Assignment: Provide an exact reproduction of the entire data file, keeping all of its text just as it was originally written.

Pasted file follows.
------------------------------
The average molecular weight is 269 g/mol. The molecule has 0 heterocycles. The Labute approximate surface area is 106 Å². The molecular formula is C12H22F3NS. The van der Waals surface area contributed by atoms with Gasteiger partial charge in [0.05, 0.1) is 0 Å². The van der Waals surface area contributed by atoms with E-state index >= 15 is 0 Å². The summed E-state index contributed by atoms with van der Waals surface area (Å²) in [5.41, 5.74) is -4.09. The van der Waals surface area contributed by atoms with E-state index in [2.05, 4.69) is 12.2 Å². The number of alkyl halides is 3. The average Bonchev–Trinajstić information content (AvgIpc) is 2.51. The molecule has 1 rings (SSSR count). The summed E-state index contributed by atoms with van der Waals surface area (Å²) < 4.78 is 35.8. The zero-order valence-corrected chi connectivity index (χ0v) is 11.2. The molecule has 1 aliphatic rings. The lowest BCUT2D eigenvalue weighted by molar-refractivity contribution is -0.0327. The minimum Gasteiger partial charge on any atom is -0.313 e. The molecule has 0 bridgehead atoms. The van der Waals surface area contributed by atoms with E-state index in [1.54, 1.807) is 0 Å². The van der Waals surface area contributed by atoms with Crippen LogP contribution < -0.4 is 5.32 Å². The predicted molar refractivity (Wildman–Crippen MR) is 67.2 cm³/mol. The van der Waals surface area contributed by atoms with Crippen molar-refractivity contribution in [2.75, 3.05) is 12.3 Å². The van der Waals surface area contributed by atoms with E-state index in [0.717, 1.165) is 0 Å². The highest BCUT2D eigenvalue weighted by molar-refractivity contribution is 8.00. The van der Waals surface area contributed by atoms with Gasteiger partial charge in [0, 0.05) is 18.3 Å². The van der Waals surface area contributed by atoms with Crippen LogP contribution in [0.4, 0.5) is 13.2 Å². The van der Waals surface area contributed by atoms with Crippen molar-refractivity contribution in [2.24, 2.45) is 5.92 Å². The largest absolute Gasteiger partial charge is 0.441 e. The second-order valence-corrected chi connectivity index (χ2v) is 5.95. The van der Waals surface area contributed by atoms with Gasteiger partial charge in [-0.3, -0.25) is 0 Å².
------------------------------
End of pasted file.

The average molecular weight is 269 g/mol. The molecule has 0 heterocycles. The Labute approximate surface area is 106 Å². The molecular formula is C12H22F3NS. The van der Waals surface area contributed by atoms with Gasteiger partial charge in [0.05, 0.1) is 0 Å². The van der Waals surface area contributed by atoms with E-state index >= 15 is 0 Å². The summed E-state index contributed by atoms with van der Waals surface area (Å²) in [5.41, 5.74) is -4.09. The van der Waals surface area contributed by atoms with E-state index in [2.05, 4.69) is 12.2 Å². The number of alkyl halides is 3. The average Bonchev–Trinajstić information content (AvgIpc) is 2.51. The molecule has 1 rings (SSSR count). The summed E-state index contributed by atoms with van der Waals surface area (Å²) < 4.78 is 35.8. The zero-order valence-corrected chi connectivity index (χ0v) is 11.2. The molecule has 1 aliphatic rings. The lowest BCUT2D eigenvalue weighted by molar-refractivity contribution is -0.0327. The minimum Gasteiger partial charge on any atom is -0.313 e. The molecule has 0 bridgehead atoms. The van der Waals surface area contributed by atoms with E-state index in [1.54, 1.807) is 0 Å². The van der Waals surface area contributed by atoms with Crippen LogP contribution < -0.4 is 5.32 Å². The predicted molar refractivity (Wildman–Crippen MR) is 67.2 cm³/mol. The van der Waals surface area contributed by atoms with Crippen molar-refractivity contribution in [2.75, 3.05) is 12.3 Å². The van der Waals surface area contributed by atoms with E-state index in [0.717, 1.165) is 0 Å². The highest BCUT2D eigenvalue weighted by molar-refractivity contribution is 8.00. The van der Waals surface area contributed by atoms with Gasteiger partial charge in [0, 0.05) is 18.3 Å². The van der Waals surface area contributed by atoms with Crippen LogP contribution in [0.4, 0.5) is 13.2 Å². The van der Waals surface area contributed by atoms with Crippen molar-refractivity contribution in [2.24, 2.45) is 5.92 Å². The largest absolute Gasteiger partial charge is 0.441 e. The second-order valence-corrected chi connectivity index (χ2v) is 5.95. The van der Waals surface area contributed by atoms with Gasteiger partial charge in [-0.3, -0.25) is 0 Å².